‘Death Mask’

The Lembeh Strait, North Sulawesi, Indonesia

A stargazer, waiting in ambush for a passing meal (fish)
‘Death Mask’

When she saw the pictures Nancy said, “Eeww. Looks like some sort of a death mask.”

Nancy did not join us on this night dive in the Lembeh Strait. During the pre-dive briefing, the divemaster told us we might find a stargazer (among other things). When I finally saw the fish in real life, I was very cautious around it — but I still moved in close as I dared for a good shot. The fish didn’t move. Not even the eyes; nothing. It really did look like a mask. A really, really, REALLY ugly mask.

To be honest, the stargazer is just about the only critter found in the Lembeh Strait that I really never had much interest in seeing. The pictures I’d seen before were enough; this thing has not even the smallest scintilla of attractiveness. Also, there are spikes in its fins (like a stonefish), it has a long tongue (the better to strike with), and it’s capable of generating an electric charge if threatened. So it’s ugly AND nasty. It’s ironic that someone attached the somewhat whimsical name “stargazer” to a fish that is so … well, definitely not whimsical.

Yet, there I was, at about 60 feet looking at one. Taking its picture. As I finished my portraiture, I floated up (away from that ugly thing) and saw the divemaster herding a small fish from sandy depression to depression along the bottom, moving toward the stargazer. Eeew. The little fish arrived in the stargazer’s little sand depression and tried to hunker down at the bottom — just like it had done in each little depression along the way. We waited briefly; I triggered my camera when something happened. A sudden commotion, a puff of sand stirred up, something light shot up in the water, and the little fish was gone. The stargazer seemed not to have moved. Our divemaster giggled loudly. Underwater. Which made the whole thing just a little creepier.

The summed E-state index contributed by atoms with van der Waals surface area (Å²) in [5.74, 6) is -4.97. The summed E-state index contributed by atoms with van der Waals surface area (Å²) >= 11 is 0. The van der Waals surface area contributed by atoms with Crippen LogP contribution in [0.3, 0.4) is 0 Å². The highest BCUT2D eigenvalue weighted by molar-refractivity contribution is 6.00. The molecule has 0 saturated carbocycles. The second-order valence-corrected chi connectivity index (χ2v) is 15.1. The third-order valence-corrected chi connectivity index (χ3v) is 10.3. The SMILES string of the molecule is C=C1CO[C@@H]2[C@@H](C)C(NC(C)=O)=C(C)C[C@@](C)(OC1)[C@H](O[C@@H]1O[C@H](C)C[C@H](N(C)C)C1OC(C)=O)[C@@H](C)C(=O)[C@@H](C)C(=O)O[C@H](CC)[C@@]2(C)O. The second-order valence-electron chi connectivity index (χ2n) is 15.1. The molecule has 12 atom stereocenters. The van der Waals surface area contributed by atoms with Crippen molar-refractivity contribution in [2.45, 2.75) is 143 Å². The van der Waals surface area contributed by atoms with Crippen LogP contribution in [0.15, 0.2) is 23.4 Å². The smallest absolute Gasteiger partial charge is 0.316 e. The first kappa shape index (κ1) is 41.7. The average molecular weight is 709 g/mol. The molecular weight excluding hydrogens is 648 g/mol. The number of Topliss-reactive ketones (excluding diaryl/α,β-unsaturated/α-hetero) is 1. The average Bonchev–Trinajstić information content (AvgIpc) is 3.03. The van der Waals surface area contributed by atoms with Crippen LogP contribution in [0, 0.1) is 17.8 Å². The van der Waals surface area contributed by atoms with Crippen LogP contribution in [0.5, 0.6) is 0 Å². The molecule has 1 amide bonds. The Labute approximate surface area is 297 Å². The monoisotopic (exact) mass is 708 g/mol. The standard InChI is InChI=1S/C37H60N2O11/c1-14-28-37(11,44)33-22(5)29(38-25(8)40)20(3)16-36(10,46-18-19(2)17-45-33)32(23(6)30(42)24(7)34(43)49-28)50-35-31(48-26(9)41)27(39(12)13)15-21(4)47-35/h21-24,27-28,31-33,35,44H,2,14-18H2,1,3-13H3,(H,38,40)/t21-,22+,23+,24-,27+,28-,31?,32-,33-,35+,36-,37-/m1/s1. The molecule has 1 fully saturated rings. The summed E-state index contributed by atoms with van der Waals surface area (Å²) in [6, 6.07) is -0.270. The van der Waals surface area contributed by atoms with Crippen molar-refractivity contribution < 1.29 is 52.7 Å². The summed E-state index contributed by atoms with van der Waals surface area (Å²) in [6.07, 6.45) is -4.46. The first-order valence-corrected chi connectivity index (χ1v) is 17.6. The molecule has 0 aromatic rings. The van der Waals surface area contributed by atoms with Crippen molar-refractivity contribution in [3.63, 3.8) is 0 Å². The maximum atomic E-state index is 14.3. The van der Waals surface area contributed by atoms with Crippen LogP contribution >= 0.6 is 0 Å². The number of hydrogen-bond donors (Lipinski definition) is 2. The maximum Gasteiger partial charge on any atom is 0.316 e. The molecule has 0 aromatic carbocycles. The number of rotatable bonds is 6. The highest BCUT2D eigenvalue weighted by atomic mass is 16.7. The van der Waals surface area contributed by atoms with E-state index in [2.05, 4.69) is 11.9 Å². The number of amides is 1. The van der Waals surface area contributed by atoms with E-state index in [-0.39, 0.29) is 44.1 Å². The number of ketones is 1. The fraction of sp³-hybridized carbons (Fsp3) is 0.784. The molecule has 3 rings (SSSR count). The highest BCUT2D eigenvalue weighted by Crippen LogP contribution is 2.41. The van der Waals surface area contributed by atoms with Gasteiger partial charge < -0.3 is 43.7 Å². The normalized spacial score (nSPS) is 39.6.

Looking at the pictures later, I found that I missed almost all of the stargazer’s strike. But I did get a picture before he’d managed pull his long tongue all the way back into his mouth.

A stargazer 'licks his lips' after slurping down a passing fish

In another night dive about a week later, diving in Bunaken (on the opposite side of North Sulawesi from the Lembeh Strait), my divemaster and I startled a stargazer that apparently was insecure about his sandy hiding place. He suddenly emerged from the sand, moved over a few feet, and quickly re-buried himself. It is not very usual to see a stargazer actually out and swimming around the bottom. I was startled, but snapped a quick photo by reflex.

A stargazer quickly moves to find a new spot in the sand
Stargazer Exposed

(Top image [“‘Death Mask'”]: Canon G11 in Ikelite housing with two Ikelite DS-125 strobes under TTL control; ISO 80, integrated lens at 9.8mm, f/5.6, shutter at 1/60 sec.)

(Center [“Tongue”]: Same camera and strobes, using same camera settings.)

(Bottom [“Stargazer Exposed”]: Same camera and strobes, ISO 400, lens at 8.9mm, f/3.5, 1/80 sec.)